Sen. Charles Grassley, R-Iowa, was crowing to reporters back home that the compromise would include an expensive ornament — the use of tax credits to extend subsidies for ethanol and biodiesel fuels, neither of which has anything to do with income tax rates for individuals. Senate Majority Leader Harry Reid also reportedly dangled these subsidies, which encourage corn farmers to grow more corn, to ensure the vote of Sen. Tom Harkin, Grassley’s Democratic colleague from Iowa.
The list of ornaments being hung on the tax-cut Christmas tree grew steadily throughout the week.
Yes, the anger is boiling over. But to call this display of outrage puerile is an understatement. Everyone but the Democrats can see how out of step they are with public opinion.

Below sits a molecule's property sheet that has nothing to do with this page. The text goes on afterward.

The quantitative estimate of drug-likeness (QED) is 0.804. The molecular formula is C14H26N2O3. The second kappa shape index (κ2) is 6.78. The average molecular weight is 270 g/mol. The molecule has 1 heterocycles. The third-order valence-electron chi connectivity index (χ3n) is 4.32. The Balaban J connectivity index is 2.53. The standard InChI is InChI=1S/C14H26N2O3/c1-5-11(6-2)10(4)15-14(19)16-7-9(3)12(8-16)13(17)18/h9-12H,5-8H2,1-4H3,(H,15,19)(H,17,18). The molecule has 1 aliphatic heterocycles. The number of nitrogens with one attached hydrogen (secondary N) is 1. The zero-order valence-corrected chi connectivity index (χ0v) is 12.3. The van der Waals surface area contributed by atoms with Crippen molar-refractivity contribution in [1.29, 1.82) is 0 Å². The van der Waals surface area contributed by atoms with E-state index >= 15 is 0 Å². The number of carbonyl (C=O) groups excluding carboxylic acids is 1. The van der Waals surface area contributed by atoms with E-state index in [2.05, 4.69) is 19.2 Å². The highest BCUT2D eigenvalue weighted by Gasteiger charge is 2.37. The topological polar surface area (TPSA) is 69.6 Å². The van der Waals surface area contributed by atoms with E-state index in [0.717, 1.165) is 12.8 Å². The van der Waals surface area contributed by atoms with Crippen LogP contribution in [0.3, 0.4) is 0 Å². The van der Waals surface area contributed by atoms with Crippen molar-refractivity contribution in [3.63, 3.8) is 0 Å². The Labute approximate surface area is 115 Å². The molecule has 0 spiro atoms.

As long as they were in control of Congress and the White House, Democrats felt no need to compromise. But after four years of Democratic failure, voters on Nov. 2 awarded the GOP a record 63 seats for control of the House and took away the Democrats’ veto-proof majority in the Senate, where their edge will be a slim three seats.
According to a story in The Wall Street Journal, Dutch researchers have called into question data that prompted the widespread reports that Wi-Fi signals were to blame for a jump in poor-health indicators among urban trees in the Netherlands and perhaps elsewhere.